books or living expenses. Students will be eligible to apply for the scholarship during their last year of nursing studies at Upstate’s College of Nursing. This student stipend will allow students to reduce the number of hours they need to work and focus additional time on their studies, said College of Nursing Assistant Professor Sherri McMullen, who worked with a team from the College of Nursing to write the grant. “This grant was looking for an academic center to partner with community organizations to provide access to primary care in rural and underserved areas,” McMullen said. “The College of Nursing is partnering with Upstate University Hospital and ConnextCare in Oswego Coun-

2019. Despite remaining in first place in the region, St. Joseph’s fell in the rankings statewide. In last year’s U.S. News & World Report list, St. Joseph’s was No. 10 in New York. Luke says officials are still looking into the reason behind the nine-place drop but notes that the methodology changed this year. U.S. News & World Report says it revised its formula to incorporate more patient satisfaction measures, to account for differences in-patient populations, and to address feedback from healthcare professionals. For these reasons, it recommends not comparing a hospital’s performance in the 2019 rankings to previous years. Still, one potential explanation for St. Joseph’s fall to No. 19 could be related to how the hospital’s staff communicates with patients. Some of its lowest scores were for satisfacty.”

According to the HRSA grant description: “The ANEW program supports academic clinical partnerships to educate and graduate primary care nurse practitioners (NP), clinical nurse specialists (CNS) and nurse midwives (NM) who are academically and clinically prepared for the unique challenges of transitioning from nursing school to practice in rural and underserved communities, thereby increasing access to needed primary medical care for these populations.” The grant will support training for preceptors, instructors and faculty working with the ANEW FNP students. McMullen said she and others are working on the curriculum now, which will also include cultural competency training, to provide students with additional education on how the culture of rural or underserved areas can affect people and their health. “Rural and underserved areas September 2019 •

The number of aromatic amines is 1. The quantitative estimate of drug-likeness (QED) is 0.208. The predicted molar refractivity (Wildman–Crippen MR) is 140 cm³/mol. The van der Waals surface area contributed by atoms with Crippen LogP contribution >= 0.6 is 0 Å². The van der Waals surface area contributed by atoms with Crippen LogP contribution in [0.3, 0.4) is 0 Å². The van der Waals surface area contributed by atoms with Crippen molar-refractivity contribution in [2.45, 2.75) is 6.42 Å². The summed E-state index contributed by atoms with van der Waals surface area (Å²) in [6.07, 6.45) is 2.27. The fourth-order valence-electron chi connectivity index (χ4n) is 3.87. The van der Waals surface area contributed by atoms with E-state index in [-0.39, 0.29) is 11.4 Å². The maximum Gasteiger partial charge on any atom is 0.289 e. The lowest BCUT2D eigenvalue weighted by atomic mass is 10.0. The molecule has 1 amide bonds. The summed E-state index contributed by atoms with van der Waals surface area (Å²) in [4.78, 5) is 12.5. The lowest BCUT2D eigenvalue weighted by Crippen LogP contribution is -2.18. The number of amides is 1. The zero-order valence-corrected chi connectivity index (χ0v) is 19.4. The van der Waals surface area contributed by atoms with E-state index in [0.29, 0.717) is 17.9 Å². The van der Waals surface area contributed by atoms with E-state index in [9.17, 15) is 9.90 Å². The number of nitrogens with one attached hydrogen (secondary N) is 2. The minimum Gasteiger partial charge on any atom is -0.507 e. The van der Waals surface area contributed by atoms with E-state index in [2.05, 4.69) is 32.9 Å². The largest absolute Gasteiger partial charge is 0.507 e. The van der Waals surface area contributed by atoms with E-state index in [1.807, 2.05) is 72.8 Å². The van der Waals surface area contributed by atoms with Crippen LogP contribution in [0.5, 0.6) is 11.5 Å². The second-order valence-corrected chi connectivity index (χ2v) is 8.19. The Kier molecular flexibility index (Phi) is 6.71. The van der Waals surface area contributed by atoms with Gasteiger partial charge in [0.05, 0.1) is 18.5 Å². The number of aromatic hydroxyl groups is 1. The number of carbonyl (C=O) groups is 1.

tion with how nurses and doctors communicated, specifically with how well patients were informed about how to take medication and any potential side effects related to it. “I think that goes to how we’re communicating information because we’re definitely communicating it, but obviously we may not be communicating it in a way that’s easy to understand by the patient or his or her family,” Luke said. “When you’re in the hospital not feeling particularly good, a conversation can occur and you’re just not in the state of mind to really understand it. So, we have to be more sensitive to that and figure out a way to more concisely and clearly communicate those kinds of things to our patients.” Elsewhere in Central New York, Arnot Ogden Medical Center in Elmira received three out of five stars for patient experience and was recognized as “high performing” for chronic obstructive pulmonary disease (COPD), heart failure and knee replacement. Crouse Hospital received two out of five stars for patient experience and was recognized as “high performing” for colon cancer surgery, heart failure and hip replacement. Like Crouse, St. Elizabeth Medical Center in Utica received two out of five stars for patient experience and was recognized as “high performing” for chronic obstructive pulmonary disease (COPD), heart failure, hip replacement and knee replacement. Upstate University Hospital in Syracuse, Oswego Health in Oswego, Auburn Community Hospital in Auburn, and Oneida Healthcare in Oneida were not ranked. Upstate received 3 out of 5 stars for patient experience and was recognized as “High Performing” for Chronic Obstructive Pulmonary Disease (COPD) and heart failure. Oswego also got 3 out of 5 starts for patient experience, but was not recognized as “High Performing” for any procedures or conditions. Auburn got 1 out of 5 starts for patient experience and was recognized as “High Performing” for heart failure. And Oneida got 4 out of 5 stars for patient experience, but was not recognized as “High Performing” for any procedures or conditions.U.S. News & World Report says it releases the annual rankings to help patients find sources of especially skilled inpatient care. have different healthcare needs,” she said. “Our students need to become aware of these needs to better serve the patient.” McMullen said an initial area of focus for the program and its scholarships will be rural areas to the north of Syracuse, which consist of populations in need of more primary care providers. The grant will focus on recruiting nurse practitioner students from Oswego County as these students will be more likely to continue working in this setting after graduation, she said. This program will improve access to primary care by recruiting more nurse practitioner students to this rural area. The grant will also establish a primary care clinic in the vicinity of Upstate’s downtown campus for the underserved population in Syracuse, McMullen said. This will be a nurse practitioner-led clinic and offer additional opportunity for student primary care clinical placements locally, she said.